I think this will be my last post before Christmas. I haven’t even started wrapping presents or sent the Christmas cards out. Time to focus on Christmas things. But, one more review before a bit of a break. Don’t worry, I’ll have more before the year is out!
Genre: science fiction
Length: 53 pages
Setting: near future in the U.S.
Interest: I probably put it on my reading list because the novella won both the Hugo and the Nebula, but it’s been on there so long I can’t quite remember. I’m trying to cross off a few books that have been hanging out on my list for a while.
Summary: Roger Camden is a rich oligarch who wants the best for his potential child. That means all the best genetic modifications, including the experimental lack of sleep tweak. Leisha is born one of the Sleepless and, because of random luck, she has a normal fraternal twin sister. Leisha, like all the Sleepless, is brilliant. Her mother favors her normal sister, and her father favors her. The Sleepless develop a network of support, especially as the Sleepers (normal humans) start to discriminate against them.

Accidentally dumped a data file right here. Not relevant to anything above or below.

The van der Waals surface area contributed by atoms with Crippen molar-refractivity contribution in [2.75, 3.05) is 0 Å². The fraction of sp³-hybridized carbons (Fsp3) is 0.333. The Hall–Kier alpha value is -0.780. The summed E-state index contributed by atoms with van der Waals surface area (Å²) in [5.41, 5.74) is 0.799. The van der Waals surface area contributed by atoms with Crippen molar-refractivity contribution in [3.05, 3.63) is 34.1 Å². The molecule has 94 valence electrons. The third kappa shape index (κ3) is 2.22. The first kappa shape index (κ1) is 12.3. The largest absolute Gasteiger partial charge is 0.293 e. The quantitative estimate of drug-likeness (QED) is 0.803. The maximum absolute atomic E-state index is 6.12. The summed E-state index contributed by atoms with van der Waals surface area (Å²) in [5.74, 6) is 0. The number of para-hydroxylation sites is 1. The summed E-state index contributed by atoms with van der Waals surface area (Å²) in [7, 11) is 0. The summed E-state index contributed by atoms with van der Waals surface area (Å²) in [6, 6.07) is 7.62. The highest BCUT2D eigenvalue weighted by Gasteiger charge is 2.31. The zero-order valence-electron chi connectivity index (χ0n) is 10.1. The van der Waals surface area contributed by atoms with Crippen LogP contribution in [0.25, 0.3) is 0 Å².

Final thoughts: This was an interesting thought experiment of a story. Usually, genetic modifications lead to unintended negative consequences, but all the side effects of the Sleepless modification were positive. The Sleepless were going to take over – not only do they have more time to do things and learn new skills, but they are better at them than the Sleepers. How do people deal with a new super race? With fear and discrimination, of course. Leisha was hopeful people would focus on the benefits the Sleepless brought to society, but most people could only see “difference” and start to hate.
Apparently, Kress liked the story enough to expand it into a novel with sequels.
Title comes from: An analogy used in the book to address how much the Sleepless should help Sleepers. If a beggar in Spain asks you for a dollar, would you give it him? What if there were a thousand beggars? Or a million? At what point do you stop helping?
Awards won: Hugo Award and Nebula Award in 1992
Reading challenges fulfilled: none since this was only a novelette
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